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Remote Viewers: The Secret History of America's Psychic Spies Paperback – January 13, 1997

3.9 out of 5 stars 29 customer reviews

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Editorial Reviews

From the Publisher

Remote Viewers is a tale of the Pentagon's attempts to develop the perfect tool for espionage: psychic spies. These psychic spies, or "remote viewers," were able to infiltrate any target, elude any form of security, and never risk scratch. For twenty years, the government selected civilian and military personnel for psychic ability, trained them, and put them to work, full-time, at taxpayers' expense, against real intelligence targets. The results were so astonishing that the program soon involved more than a dozen separate agencies, including the CIA, the Defense Intelligence Agency, the National Security Council, the FBI, the National Security Agency, the Secret Service, the Navy, the Army, the Air Force, the Joint Chiefs of Staff, the Drug Enforcement Agency, the US Customs Service, the US Special Forces Command, and at least one Pentagon drug-interaction task force. Most of this material is still officially classified.

After three years of research, with access to numerous sources in the intelligence community--including the remote viewers themselves--science writer Jim Schnabel reveals for the first time the secret details of the strangest chapter in the history of espionage. --This text refers to an out of print or unavailable edition of this title.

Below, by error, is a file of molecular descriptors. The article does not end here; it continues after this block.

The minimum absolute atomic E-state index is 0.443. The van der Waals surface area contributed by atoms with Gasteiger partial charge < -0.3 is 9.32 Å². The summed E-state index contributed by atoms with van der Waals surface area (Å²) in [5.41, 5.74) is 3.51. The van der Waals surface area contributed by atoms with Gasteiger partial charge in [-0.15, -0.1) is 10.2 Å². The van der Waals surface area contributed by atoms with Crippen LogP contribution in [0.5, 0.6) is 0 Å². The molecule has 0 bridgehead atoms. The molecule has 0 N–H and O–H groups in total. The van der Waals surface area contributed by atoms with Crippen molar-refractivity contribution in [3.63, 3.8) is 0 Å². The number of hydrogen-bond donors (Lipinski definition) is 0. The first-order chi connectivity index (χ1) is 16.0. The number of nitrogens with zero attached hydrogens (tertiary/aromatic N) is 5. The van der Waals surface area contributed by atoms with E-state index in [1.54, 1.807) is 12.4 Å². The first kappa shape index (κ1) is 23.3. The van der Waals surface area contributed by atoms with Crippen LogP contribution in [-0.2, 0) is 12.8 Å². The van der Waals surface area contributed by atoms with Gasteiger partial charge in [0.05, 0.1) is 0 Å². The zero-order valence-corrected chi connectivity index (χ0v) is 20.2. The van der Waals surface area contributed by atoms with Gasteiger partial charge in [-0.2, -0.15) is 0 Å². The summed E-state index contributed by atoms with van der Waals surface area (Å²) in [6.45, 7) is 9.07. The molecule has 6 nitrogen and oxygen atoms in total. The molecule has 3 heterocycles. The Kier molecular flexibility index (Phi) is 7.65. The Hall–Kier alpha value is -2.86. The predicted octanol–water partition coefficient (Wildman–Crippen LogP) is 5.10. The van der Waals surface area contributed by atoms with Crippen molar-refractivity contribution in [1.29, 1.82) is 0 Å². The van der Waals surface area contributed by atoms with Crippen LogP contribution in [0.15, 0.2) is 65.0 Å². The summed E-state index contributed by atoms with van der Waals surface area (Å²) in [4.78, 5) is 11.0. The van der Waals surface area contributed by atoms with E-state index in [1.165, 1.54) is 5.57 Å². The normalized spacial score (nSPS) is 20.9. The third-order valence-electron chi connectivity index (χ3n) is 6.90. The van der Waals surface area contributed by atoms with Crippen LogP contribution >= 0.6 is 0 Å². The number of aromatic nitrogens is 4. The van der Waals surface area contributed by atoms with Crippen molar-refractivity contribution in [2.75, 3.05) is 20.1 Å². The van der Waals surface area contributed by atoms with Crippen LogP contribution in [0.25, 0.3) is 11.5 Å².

From the Inside Flap

"Remote Viewers is a tale of the Pentagon's attempts to develop the perfect tool for espionage: psychic spies. These psychic spies, or "remote viewers," were able to infiltrate any target, elude any form of security, and never risk scratch. For twenty years, the government selected civilian and military personnel for psychic ability, trained them, and put them to work, full-time, at taxpayers' expense, against real intelligence targets. The results were so astonishing that the program soon involved more than a dozen separate agencies, including the CIA, the Defense Intelligence Agency, the National Security Council, the FBI, the National Security Agency, the Secret Service, the Navy, the Army, the Air Force, the Joint Chiefs of Staff, the Drug Enforcement Agency, the US Customs Service, the US Special Forces Command, and at least one Pentagon drug-interaction task force. Most of this material is still officially classified.


After three years of research, with access to numerous sources in the intelligence community--including the remote viewers themselves--science writer Jim Schnabel reveals for the first time the secret details of the strangest chapter in the history of espionage.

"From the Paperback edition.

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Product Details

  • Paperback: 464 pages
  • Publisher: Dell (January 13, 1997)
  • Language: English
  • ISBN-10: 0440614058
  • ISBN-13: 978-0440614050
  • Product Dimensions: 5.5 x 1 x 8.5 inches
  • Shipping Weight: 1.8 pounds (View shipping rates and policies)
  • Average Customer Review: 3.9 out of 5 stars  See all reviews (29 customer reviews)
  • Amazon Best Sellers Rank: #1,656,858 in Books (See Top 100 in Books)